Phoebe Elizabeth Apperson Hearst at the age of 19, married George Hearst, who later became a U.S. Senator. She was a major benefactor of UC Berkeley and its first woman Regent, serving on the board from 1897 through 1919.
After the passing of her husband, Phoebe Hearst found herself in control of a vast fortune, which she dedicated to community services. During one of her stays at her home in California, she met with Lua Getsinger who taught her about the Bahá’í Faith.In 1898, she converted to the Bahá’í Faith and helped play a key role in spreading the religion in the U.S.
Phoebe Hearst had been planning a trip to Egypt in 1898 and she decided to add the Holy Land to the itinerary in order to visit ‘Abdu’l-Bahá, the appointed center of the Baha’i Faith. She invited Dr. and Mrs. Getsinger and several other new believers to join her on this journey, among them May Bolles, later known as May Maxwell. Phoebe Hearst was friends with the Bolles family, and through her May had met Lua and had fallen in love with the new Faith.
Because of the importance of her family in the US political sphere and the fact that ‘Abdu’l-Bahá was a prisoner and His movements were under close surveillance, it was dangerous for her to openly visit ‘Abdu’l-Bahá and also for her involvement with the Faith to be known, so she traveled from Haifa to ‘Akká “under the cover of darkness”. Her pilgrimage only lasted for three days, and in spite of the shortness of her visit, it was a transforming experience. She described those days as “the most memorable days of my life…I believe with all my heart that He is the Master, and my greatest blessing in this world is that I have been privileged to be in His presence.” She also received from ‘Abdu’l-Bahá the title “Mother of the Faithful”. She was blessed by being able to see ‘Abdu’l-Bahá again during His travels in California and was also honored by His visit to her Hacienda, where He chanted a prayer per her request.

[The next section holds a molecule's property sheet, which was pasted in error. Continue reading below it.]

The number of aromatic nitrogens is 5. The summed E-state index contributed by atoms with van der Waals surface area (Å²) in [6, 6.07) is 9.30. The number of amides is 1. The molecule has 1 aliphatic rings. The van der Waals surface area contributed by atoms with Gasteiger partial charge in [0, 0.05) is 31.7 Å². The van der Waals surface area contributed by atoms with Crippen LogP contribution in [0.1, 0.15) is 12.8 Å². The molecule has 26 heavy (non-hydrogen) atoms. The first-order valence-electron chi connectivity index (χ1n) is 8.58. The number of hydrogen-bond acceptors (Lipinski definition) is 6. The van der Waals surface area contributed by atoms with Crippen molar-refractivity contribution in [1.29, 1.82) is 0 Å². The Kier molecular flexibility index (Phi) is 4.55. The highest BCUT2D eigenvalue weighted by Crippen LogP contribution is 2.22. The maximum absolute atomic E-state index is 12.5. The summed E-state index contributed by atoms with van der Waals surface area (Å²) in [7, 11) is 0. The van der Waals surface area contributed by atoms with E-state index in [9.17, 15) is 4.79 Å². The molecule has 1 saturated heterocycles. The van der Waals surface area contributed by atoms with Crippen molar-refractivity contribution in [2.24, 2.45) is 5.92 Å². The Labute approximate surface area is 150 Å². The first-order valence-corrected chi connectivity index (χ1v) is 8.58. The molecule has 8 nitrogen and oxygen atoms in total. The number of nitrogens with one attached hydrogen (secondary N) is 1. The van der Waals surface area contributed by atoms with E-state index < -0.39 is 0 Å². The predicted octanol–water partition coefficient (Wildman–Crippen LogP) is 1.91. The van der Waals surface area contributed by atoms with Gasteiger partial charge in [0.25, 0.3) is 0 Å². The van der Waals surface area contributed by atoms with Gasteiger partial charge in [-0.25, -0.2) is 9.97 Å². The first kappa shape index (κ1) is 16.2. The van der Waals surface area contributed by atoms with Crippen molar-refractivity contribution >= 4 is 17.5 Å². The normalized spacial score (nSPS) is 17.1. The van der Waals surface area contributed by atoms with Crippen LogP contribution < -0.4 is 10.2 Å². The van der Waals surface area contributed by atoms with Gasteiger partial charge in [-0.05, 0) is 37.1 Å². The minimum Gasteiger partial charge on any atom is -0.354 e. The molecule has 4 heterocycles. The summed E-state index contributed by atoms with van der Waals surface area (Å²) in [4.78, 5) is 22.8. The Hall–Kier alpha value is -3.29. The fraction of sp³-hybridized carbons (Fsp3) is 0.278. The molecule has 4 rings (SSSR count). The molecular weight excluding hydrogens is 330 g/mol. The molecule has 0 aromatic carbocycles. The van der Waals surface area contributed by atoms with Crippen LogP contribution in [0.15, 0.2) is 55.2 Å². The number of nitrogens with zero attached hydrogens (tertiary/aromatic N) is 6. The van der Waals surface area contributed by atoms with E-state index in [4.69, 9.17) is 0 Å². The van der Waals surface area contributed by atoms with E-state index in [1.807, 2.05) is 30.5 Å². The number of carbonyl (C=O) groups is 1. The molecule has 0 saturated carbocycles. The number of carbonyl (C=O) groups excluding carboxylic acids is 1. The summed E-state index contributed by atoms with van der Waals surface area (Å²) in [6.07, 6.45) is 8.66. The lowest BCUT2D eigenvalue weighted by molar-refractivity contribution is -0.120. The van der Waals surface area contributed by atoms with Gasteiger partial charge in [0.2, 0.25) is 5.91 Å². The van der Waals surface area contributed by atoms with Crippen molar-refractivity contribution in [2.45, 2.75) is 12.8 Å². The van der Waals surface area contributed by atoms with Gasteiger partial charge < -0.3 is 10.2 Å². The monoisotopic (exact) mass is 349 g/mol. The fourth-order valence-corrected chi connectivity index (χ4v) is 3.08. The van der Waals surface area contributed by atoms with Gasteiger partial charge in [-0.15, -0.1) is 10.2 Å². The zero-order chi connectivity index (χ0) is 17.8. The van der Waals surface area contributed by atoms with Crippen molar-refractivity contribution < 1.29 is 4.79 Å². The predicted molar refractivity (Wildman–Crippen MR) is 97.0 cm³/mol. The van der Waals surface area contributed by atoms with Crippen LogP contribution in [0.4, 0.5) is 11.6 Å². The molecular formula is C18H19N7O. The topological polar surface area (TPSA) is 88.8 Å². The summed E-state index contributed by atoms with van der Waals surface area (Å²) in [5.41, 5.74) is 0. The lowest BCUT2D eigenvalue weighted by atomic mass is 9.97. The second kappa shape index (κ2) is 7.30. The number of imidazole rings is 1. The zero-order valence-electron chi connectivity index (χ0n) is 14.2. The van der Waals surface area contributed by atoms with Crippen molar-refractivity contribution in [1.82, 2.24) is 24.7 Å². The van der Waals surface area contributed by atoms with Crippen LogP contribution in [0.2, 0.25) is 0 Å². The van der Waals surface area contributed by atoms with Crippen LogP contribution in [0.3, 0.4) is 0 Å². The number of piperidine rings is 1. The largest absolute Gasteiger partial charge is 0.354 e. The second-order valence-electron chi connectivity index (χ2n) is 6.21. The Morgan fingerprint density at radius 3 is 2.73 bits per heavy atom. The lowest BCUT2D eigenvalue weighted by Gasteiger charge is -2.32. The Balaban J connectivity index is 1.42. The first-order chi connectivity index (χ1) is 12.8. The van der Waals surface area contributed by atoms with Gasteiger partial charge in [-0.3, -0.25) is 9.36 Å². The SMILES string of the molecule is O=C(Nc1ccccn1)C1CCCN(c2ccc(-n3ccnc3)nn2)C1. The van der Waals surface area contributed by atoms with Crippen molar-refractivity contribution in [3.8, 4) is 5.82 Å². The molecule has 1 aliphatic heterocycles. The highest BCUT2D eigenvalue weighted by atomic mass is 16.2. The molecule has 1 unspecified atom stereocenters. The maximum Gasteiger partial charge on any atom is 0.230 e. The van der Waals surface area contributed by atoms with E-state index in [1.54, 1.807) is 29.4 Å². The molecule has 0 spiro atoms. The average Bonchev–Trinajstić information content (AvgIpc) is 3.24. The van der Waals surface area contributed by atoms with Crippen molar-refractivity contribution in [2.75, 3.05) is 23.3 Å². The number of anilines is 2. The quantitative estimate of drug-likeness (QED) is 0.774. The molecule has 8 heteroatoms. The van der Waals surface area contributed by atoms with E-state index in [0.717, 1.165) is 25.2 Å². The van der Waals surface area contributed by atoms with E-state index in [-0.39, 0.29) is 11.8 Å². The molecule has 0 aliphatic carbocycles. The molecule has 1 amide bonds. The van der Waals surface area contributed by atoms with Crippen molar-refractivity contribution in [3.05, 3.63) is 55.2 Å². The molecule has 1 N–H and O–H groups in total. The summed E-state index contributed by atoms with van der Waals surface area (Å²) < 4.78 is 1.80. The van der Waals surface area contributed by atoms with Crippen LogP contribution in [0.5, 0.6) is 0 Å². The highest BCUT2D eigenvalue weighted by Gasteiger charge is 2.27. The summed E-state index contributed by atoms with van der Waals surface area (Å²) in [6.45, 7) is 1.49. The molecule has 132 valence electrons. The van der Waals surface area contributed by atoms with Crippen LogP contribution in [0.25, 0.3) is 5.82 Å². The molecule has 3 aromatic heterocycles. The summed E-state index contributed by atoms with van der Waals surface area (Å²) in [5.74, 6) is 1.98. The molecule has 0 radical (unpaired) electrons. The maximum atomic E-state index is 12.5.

The historical first group of pilgrims from the West was made possible thanks to the sponsoring of Phoebe Hearst, and it was a visit that became the “true birth of the Faith in the West”. Shoghi Effendi, who later became the Guardian of the Baha’i Faith after the passing of ‘Abdu’l-Bahá, described it in these words:
The return of these God-intoxicated pilgrims, some to France, others to the United States, was the signal for an outburst of systematic and sustained activity, which, as it gathered momentum, and spread its ramifications over Western Europe and the states and provinces of the North American continent, grew to so great a scale that ‘Abdu’l-Bahá Himself resolved that as soon as He should be released form His prolonged confinement in Akká, He would undertake a personal mission to the West.
This description of the Guardian highlights the importance that Phoebe Hearst had in the development of the Bahá’í Faith in the West.
After Mrs. Hearst’s passing on April 1919 the ‘Abdu’l-Bahá wrote that: “Although at present [it] is not known, yet in the future her name shall be uplifted and her fame shall spread abroad”. When Shoghi Effendi transformed the Mansion of Bahjí into a museum “showcasing the achievement of the Bahá’í Faith” he placed in a room overlooking the Shrine of Bahá’u’lláh the portrait of Phoebe Hearst, “the ‘Mother of the Faithful’, the one who made possible the flourishing of the Cause of God in the West”.
In 1901, Phoebe Hearst founded the University of California Lowie Museum of Anthropology, renamed Phoebe A. Hearst Museum of Anthropology in 1992, in celebration of the museum’s ninth decade. The original collection was founded with about 230,000 objects representing cultures and civilizations throughout history.Share: